LOS ANGELES – After weeks of scrutiny that reached a fever pitch this week at the Genesis Open, the words finally came.
“Golf is a game where we call penalties on ourselves,” Matt Kuchar said in a statement. “I should have done that long ago and not let this situation escalate.”
With that, Kuchar finally hit the mark. After smiling his way through a controversy-free career that has now spanned two decades, he put himself in an unnecessary bind – both with how he handled compensation for his fill-in caddie at last year’s Mayakoba Golf Classic and how he handled the public relations firestorm that erupted once those details became public.
In the age of social media, there are few combinations more potent than discussing celebrities and how they spend their money. Regardless of the agreement Kuchar and caddie David “El Tucan” Ortiz reached before the start of the event, in which Kuchar ended a four-year victory drought, the disparity between his winnings ($1.296 million) and his subsequent payment ($5,000) seemed in the court of public opinion to stretch wider than the Gulf of Mexico.
When Kuchar left the 72nd green in Mexico, he appeared blessed with a branding windfall in addition to the Mayakoba trophy: give a piece of the pie to Ortiz, who he called his “lucky charm” that week, and watch the money potentially transform a man’s life. He could have returned this fall as defending champ to be feted as a hero in Playa del Carmen. Instead, he created a mess that he’s struggled to escape ever since.
For Kuchar, this was never a problem with accounting. This was a problem with optics.
That lesson appeared to have finally hit home this week at Riviera Country Club, where Kuchar originally defended his financial arrangement with Ortiz to GolfChannel.com on Wednesday, but issued a statement after the opening-round on Friday, in which he described his comments as “out of touch and insensitive, making a bad situation worse.”
“They made it seem like I was marginalizing David Ortiz and his financial situation, which was not my intention,” he said. “I read them again and cringed.”
The apology, on the whole, struck the right notes. It included his plan to pay Ortiz his requested amount of $50,000 as well as an additional, undisclosed donation to the Mayakoba tournament to be distributed to various charities in the Cancun area.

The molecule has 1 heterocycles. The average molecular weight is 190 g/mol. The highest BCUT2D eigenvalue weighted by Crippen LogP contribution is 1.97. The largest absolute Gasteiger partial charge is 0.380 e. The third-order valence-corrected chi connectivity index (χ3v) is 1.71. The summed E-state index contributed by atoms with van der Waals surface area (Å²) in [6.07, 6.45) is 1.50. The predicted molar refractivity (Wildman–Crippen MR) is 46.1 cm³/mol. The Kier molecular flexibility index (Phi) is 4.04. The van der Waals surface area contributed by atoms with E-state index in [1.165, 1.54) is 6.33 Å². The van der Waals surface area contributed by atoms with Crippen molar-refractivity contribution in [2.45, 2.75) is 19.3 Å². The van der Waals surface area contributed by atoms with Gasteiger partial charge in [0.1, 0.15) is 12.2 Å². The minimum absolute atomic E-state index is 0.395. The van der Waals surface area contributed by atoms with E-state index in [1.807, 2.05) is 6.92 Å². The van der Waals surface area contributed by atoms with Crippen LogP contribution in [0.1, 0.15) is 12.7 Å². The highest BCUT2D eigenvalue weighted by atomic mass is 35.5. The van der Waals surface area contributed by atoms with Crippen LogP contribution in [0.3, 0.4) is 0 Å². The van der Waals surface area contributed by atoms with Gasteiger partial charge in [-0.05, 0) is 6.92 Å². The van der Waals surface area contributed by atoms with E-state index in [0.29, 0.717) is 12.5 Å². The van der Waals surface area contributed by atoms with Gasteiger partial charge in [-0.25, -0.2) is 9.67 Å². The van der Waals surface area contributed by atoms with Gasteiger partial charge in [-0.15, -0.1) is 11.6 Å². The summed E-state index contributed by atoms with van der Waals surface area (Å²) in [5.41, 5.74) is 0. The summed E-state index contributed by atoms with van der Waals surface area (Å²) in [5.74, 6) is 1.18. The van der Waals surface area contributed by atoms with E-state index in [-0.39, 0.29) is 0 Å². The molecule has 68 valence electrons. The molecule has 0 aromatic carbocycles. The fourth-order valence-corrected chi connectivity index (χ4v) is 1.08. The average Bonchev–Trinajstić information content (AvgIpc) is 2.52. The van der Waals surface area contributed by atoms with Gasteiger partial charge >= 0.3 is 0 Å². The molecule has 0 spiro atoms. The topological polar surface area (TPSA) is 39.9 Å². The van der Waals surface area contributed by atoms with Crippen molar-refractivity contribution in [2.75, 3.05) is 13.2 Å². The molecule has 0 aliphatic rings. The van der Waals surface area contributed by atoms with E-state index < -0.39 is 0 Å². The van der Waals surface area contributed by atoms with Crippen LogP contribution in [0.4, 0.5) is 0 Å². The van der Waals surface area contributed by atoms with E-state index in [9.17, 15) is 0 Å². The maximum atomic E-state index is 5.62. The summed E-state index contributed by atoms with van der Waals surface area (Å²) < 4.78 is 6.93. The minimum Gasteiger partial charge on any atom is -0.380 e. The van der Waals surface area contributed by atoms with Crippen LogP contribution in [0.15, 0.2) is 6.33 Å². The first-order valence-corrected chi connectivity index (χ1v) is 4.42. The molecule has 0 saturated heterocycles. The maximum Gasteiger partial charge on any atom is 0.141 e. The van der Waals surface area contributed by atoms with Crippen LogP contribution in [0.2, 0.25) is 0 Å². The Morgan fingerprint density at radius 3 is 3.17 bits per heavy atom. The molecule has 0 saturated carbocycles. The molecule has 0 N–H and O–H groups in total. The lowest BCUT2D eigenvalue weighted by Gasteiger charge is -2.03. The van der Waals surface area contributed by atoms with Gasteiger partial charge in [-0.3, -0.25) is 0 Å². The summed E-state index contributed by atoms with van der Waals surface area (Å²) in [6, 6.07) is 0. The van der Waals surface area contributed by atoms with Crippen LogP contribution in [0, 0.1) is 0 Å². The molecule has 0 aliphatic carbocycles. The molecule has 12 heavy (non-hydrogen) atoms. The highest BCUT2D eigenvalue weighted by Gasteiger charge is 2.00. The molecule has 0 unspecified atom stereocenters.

But those words would have been far more useful had they come from his mouth back in January, when details of his payment to Ortiz first emerged as he was in the process of capturing the Sony Open. They would have still been handy had they come out earlier this week, after Ortiz shared with Golf.com financial specifics and emails he exchanged with Kuchar’s agent.
After Kuchar doubled down by defending his actions on Wednesday, his apology and subsequent payments weren’t helpful. They were required.
Just take a listen around the fairways and greens at Riviera and you would notice that the Hollywood fans had no tolerance for a player with more than $46 million in career earnings sticking to his actuarial guns.
“Go low, Kuch, go low. Just not on the gratuity,” said one fan. Others yelled “10 percent” or “pay the caddie” as Kuchar completed his opening-round 68. If he owned a Twitter account, he might have realized that the critical comments had been flowing his way at a nonstop pace for much of the week.
And things likely weren’t going to get much better next week, when Kuchar ventured back south of the border for the WGC-Mexico Championship. The result is Friday’s statement, one in which he opened his wallet to pay for both past services rendered and public relations damage inflicted.
“My entire Tour career, I have tried to show respect and positivity,” Kuchar said. “In this situation, I have not lived up to those values or to the expectations I’ve set for myself. I let myself, my family, my partners and those close to me down, but I also let David down.”
The perception may linger that Kuchar simply bowed to the pressures of his critics, only meeting Ortiz’s request as a form of damage control. But surely that’s a better light to be cast in than the one shone upon him this week at Riviera, where he was branded with a label that’s tough to shake: cheap.
As he prepares for a return to Mexico, Kuchar likely wants nothing more than for a situation that has dragged on for three months to simply go away. Friday’s direct deposit surely brought some resolution, but only to a PR nightmare that appeared to be entirely avoidable at every turn.